Can’t sleep? Eat a banana, says nutritional biochemist Shawn Talbott. They’re high in potassium, which may calm restless legs and help prevent nighttime leg cramps.
Plus, bananas also provide magnesium, which helps relax muscles and nerves and promotes healthy circulation and digestion, according to Michael Breus, a clinical psychologist and author of “The Sleep Doctor’s Diet Plan: Lose Weight Through Better Sleep.”
Peel and eat a banana or make a smoothie. Just cut it up and blend it with your favorite type of milk and ice.
Planning for a good night’s rest can start with a sleep-friendly dinner, says clinical psychologist Michael Breus.
A good main course is salmon because it offers a healthy dose of omega-3 fatty acids, which have been shown to reduce surges of stress hormones and promote restfulness, according to the UCLA Center for East-West Medicine.
Not a fan of salmon? Other fish, such as halibut, also provide the benefits of omega-3. Plus, these fish contain vitamin B-6, which is needed to make the sleep-inducing hormone melatonin.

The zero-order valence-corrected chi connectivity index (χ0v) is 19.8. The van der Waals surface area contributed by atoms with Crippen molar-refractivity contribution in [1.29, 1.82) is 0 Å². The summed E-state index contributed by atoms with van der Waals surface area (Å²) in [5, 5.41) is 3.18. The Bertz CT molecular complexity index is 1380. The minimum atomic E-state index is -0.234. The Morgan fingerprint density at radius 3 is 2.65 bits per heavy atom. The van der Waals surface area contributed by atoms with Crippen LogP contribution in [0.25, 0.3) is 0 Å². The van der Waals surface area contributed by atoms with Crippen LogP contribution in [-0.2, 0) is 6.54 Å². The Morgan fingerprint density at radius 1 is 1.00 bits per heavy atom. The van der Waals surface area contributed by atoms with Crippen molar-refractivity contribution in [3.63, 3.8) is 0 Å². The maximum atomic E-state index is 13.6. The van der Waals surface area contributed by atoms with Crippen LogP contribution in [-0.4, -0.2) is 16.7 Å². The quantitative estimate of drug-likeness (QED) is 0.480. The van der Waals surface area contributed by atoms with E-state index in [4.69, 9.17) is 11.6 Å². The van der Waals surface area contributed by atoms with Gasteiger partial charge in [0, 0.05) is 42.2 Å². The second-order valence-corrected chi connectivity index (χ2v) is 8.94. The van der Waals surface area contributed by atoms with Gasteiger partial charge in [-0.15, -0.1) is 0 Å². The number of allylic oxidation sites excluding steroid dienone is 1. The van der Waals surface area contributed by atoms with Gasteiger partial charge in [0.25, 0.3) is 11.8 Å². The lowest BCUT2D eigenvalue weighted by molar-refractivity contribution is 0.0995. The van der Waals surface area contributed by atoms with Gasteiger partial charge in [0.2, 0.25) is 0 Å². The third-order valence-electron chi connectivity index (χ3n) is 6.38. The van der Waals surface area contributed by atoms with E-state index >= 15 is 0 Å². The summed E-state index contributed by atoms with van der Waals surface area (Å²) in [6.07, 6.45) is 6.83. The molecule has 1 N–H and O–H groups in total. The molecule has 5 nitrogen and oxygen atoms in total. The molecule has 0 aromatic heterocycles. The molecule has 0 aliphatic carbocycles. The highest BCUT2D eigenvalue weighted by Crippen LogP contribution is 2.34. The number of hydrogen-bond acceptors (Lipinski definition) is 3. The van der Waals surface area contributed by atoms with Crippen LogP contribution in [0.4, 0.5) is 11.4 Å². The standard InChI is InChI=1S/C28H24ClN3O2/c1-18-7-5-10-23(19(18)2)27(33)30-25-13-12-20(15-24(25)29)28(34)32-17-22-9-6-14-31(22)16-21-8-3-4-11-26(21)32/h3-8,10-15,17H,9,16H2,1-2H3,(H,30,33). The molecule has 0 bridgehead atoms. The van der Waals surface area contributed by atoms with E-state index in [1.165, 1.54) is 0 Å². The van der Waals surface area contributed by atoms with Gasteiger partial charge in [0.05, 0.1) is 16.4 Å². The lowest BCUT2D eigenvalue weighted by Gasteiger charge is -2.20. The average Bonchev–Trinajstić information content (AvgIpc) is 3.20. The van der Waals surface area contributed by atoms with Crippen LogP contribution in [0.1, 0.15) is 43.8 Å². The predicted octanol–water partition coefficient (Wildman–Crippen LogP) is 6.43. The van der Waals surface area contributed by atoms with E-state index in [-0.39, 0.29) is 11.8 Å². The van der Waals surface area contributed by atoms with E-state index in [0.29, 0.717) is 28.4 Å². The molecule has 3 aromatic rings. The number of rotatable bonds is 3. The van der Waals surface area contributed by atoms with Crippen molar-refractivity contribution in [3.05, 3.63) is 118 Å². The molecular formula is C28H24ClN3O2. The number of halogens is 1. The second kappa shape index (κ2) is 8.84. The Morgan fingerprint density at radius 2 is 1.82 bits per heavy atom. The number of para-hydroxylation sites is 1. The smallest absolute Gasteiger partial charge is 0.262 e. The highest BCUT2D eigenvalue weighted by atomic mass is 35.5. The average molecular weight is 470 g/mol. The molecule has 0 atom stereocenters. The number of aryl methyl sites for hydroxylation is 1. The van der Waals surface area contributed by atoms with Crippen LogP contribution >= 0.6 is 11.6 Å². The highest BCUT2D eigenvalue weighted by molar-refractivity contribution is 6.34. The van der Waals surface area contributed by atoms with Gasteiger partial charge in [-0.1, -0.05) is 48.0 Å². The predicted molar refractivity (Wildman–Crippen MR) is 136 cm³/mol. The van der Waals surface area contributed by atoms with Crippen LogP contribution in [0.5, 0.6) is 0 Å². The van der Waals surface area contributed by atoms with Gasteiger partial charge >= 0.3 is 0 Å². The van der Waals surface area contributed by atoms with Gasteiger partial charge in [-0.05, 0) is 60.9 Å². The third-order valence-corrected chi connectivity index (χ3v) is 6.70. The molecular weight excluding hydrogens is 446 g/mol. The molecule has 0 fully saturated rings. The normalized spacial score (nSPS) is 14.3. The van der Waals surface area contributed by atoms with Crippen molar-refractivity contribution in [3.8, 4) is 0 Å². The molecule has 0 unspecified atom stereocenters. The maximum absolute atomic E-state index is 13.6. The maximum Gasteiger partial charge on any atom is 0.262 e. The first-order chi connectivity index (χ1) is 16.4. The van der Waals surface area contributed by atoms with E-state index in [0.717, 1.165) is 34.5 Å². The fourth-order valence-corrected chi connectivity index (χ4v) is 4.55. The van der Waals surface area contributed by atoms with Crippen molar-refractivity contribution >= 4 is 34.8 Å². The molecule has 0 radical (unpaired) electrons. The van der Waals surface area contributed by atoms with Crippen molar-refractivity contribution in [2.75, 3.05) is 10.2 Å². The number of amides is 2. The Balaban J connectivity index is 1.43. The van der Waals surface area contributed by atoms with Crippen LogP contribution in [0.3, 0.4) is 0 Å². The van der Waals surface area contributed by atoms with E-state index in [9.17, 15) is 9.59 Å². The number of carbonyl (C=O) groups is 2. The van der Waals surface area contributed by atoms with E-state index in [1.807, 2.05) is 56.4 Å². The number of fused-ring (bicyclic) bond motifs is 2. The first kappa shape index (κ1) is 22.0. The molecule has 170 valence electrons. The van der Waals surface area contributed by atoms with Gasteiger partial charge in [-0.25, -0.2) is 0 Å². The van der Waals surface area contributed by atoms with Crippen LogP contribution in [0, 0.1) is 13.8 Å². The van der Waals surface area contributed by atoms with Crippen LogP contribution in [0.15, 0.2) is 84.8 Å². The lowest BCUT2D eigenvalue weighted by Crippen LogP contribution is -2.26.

#10. Tart Cherry Juice
Before insomnia strikes, have a drink. No, not alcohol, which can actually disrupt sleep patterns. Instead, try cherry juice. A 2010 Journal of Medicinal Food study, conducted on older adults, suggests that a glass of tart cherry juice, a natural source of melatonin, may significantly reduce insomnia.
Intrigued? Try this treat tonight, says clinical psychologist Michael Breus: Combine tart cherry juice, soy milk (or almond milk) and ice, then blend. “It’s the perfect bedtime snack.” If tart cherry juice isn’t available, try dried cherries (or fresh ones if they are in season).
Ubiquitous cruciferous kale may help put you to sleep, says nutritional biochemist Shawn Talbott. Kale is high in potassium and calcium, both of which have sleep-inducing properties. If you don’t want to crunch on kale right before bed, include it in a salad as part of your evening meal.
It’s never too early in the day to start planning for a good night’s sleep. If kale isn’t your thing, opt for another dark, leafy green like Swiss chard or spinach, which also contain plenty of potassium.